Glenn Wauchop

Croissants, black ties and bumping into a stumbling drunk James Franco – all perks of getting to Cannes. Not to mention taking a few important business cards back home as souvenirs.

A complimentary remark from his film lecturer and Brisbane writer/director Glenn Wauchop was ready and determined to get to Cannes. The Fairest of Them All had a quirky appeal that could stand out at the world’s premier film festival.

It’s a bumpy road only cut out for filmmakers who take their craft seriously and it pays to be nifty with tight budgets. But Wauchop says getting to Cannes is achievable for any budding filmmaker who puts their passion behind the camera.

“It was surprisingly easy if you just concentrate on the film and find where it fits into.”

Wauchop underestimates his talents. He boldly took up the role of producer for the first time and teamed up with fellow Griffith Film School student Kine Skimten Andersen, who draws on her Scandinavian storytelling roots to deliver a killer screenplay filled with wonder and tension.

The short film runs just shy of ten minutes but leaves you wanting more. Seven characters from our favourite fairytales are in the mix in a sinister whodunnit with a twist.

The flowing soundtrack compliments the eerie setting of the Beerburrum State Forest well to highlight the darker subtext behind bedtime lore.

Natural light is expertly showcased with dark violet shades coming out from the shadows during the night scenes. The Fairest of Them All has ace cinematography, original costume design and some talented acting on display, particularly from Gavin Edwards as The Huntsman. Wauchop has done considerably well on a $5K budget.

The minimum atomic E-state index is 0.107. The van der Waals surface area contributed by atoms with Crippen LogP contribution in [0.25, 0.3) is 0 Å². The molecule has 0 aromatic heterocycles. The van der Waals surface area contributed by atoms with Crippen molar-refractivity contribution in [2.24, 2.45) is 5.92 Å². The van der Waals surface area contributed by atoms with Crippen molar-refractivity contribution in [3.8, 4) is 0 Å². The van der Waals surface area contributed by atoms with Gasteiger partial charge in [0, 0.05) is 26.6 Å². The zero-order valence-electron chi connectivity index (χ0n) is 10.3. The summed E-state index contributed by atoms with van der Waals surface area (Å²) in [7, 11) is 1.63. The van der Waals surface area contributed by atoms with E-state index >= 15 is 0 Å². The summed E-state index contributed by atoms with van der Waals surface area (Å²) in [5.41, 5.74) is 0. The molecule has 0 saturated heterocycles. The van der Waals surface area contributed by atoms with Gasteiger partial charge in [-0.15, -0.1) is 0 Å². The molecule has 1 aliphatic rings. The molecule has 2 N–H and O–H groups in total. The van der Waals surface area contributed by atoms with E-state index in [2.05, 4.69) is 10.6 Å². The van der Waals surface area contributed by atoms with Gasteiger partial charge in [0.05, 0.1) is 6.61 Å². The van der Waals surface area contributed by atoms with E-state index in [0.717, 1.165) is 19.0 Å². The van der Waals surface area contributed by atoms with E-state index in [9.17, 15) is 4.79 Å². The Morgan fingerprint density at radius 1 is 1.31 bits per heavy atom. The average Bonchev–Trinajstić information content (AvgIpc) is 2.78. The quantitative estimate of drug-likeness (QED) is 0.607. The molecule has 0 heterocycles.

And that budget wasn’t easy to stick to. One of the major expenses he found came during post-production and promoting the film with posters and DVD’s. Wauchop says this expense is necessary for reaping any kind of reward, even after being selected to take part in a prestigious film fest such as Cannes.

“At that point, it’s important to have a good film but for people to actually watch it, it really comes down to poster design and being really savvy with your marketing.”

Wauchop is no stranger to sourcing and utilising every last cent after selling his property to fund his film studies – what he describes as his “quarter-life crisis”. Working in IT as a software developer still brings home the bacon for Wauchop but he speaks lovingly about his passion for filmmaking and of his time in Cannes.

And who wouldn’t? This sunny Mediterranean town along the French Riviera more than doubles in population to host the world’s paparazzi, super-celebs and the next new talent in film. There’s a buzz about Cannes during May with every bar and café filled with producers, distributors and virtually anyone with an interest in film.

Wauchop says playing the socialite at any available chance to mingle and pitch your film is unquestionably necessary for networking, selling a script or filling seats at your screening.

“If you see someone sitting by themselves, get a coffee and sit down next to them. You need to be bit brave and start talking to strangers.”

This can be hard for some filmmakers who typically inherit the sensitive personality trait of a creative genius but with hundreds of other short films to choose form and only one shot at filling the 10 – 15 person cinema, there can be little choice.

After missing out on a red carpet screening in high demand (that’s a 2Km red carpet, by the way), Wauchop begrudgingly checked in at the nearest bar only to find two producers from LA and London willing to share their time and business cards.

That beer may have cost him 18 Euros but could have been well worth it if it means his script gets priority over the rest of the pile. That overpriced beer is in fact a bargain in comparison to the $200 entry to the American Pavillion where the most valuable contact details are exchanged.

After experiencing the glitz and glam of Cannes, Wauchop is enjoying the prospect of taking The Fairest of Them All to Sydney for Fantastic Planet – a niche film festival for sci-fi and fantasy. Wauchop says these smaller film festivals that focus on specific genres are valuable for any filmmaker looking for critique and a wider audience.

On the horizon for Wauchop is a music video for Brisbane band Lunar Seasons and a feature film currently in post-production, The Hunter’s Club, in which he took the role of First Assistant Director.

See a trailer and behind-the-scenes photography of The Fairest of Them All at or a selection of Glenn Wauchop’s work on his youtube channel.